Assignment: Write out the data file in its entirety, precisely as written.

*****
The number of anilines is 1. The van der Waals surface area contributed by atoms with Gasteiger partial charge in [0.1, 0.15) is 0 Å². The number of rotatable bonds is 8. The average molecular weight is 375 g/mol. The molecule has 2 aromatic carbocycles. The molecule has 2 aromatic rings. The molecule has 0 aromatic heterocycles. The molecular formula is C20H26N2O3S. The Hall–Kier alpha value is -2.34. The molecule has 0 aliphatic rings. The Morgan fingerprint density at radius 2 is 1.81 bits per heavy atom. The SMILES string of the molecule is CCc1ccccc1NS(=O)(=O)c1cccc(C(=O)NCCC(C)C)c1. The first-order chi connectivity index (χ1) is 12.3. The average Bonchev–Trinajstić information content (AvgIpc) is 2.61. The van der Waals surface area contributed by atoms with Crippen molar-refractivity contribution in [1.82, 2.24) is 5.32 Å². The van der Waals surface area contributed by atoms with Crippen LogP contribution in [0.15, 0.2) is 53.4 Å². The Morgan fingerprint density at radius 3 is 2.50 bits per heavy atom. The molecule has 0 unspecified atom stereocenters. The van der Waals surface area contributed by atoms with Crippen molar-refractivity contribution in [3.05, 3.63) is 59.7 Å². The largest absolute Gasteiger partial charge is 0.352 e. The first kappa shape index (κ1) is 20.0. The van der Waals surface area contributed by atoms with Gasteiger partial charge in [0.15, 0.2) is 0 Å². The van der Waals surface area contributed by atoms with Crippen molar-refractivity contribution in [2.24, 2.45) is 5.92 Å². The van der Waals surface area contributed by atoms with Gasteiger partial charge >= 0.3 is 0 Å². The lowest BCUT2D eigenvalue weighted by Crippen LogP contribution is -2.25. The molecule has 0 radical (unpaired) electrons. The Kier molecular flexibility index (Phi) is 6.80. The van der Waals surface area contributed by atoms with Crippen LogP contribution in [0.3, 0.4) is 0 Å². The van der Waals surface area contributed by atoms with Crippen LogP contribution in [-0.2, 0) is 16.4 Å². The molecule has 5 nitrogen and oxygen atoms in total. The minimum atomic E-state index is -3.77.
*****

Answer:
The number of anilines is 1. The van der Waals surface area contributed by atoms with Gasteiger partial charge in [0.1, 0.15) is 0 Å². The number of rotatable bonds is 8. The average molecular weight is 375 g/mol. The molecule has 2 aromatic carbocycles. The molecule has 2 aromatic rings. The molecule has 0 aromatic heterocycles. The molecular formula is C20H26N2O3S. The Hall–Kier alpha value is -2.34. The molecule has 0 aliphatic rings. The Morgan fingerprint density at radius 2 is 1.81 bits per heavy atom. The SMILES string of the molecule is CCc1ccccc1NS(=O)(=O)c1cccc(C(=O)NCCC(C)C)c1. The first-order chi connectivity index (χ1) is 12.3. The average Bonchev–Trinajstić information content (AvgIpc) is 2.61. The van der Waals surface area contributed by atoms with Crippen molar-refractivity contribution in [1.82, 2.24) is 5.32 Å². The van der Waals surface area contributed by atoms with Crippen LogP contribution in [0.15, 0.2) is 53.4 Å². The Morgan fingerprint density at radius 3 is 2.50 bits per heavy atom. The molecule has 0 unspecified atom stereocenters. The van der Waals surface area contributed by atoms with Crippen molar-refractivity contribution in [3.05, 3.63) is 59.7 Å². The largest absolute Gasteiger partial charge is 0.352 e. The first kappa shape index (κ1) is 20.0. The van der Waals surface area contributed by atoms with Gasteiger partial charge in [0.15, 0.2) is 0 Å². The van der Waals surface area contributed by atoms with Crippen molar-refractivity contribution in [2.24, 2.45) is 5.92 Å². The van der Waals surface area contributed by atoms with Gasteiger partial charge >= 0.3 is 0 Å². The lowest BCUT2D eigenvalue weighted by Crippen LogP contribution is -2.25. The molecule has 0 radical (unpaired) electrons. The Kier molecular flexibility index (Phi) is 6.80. The van der Waals surface area contributed by atoms with Crippen LogP contribution in [0.3, 0.4) is 0 Å². The van der Waals surface area contributed by atoms with Crippen LogP contribution in [-0.2, 0) is 16.4 Å². The molecule has 5 nitrogen and oxygen atoms in total. The minimum atomic E-state index is -3.77.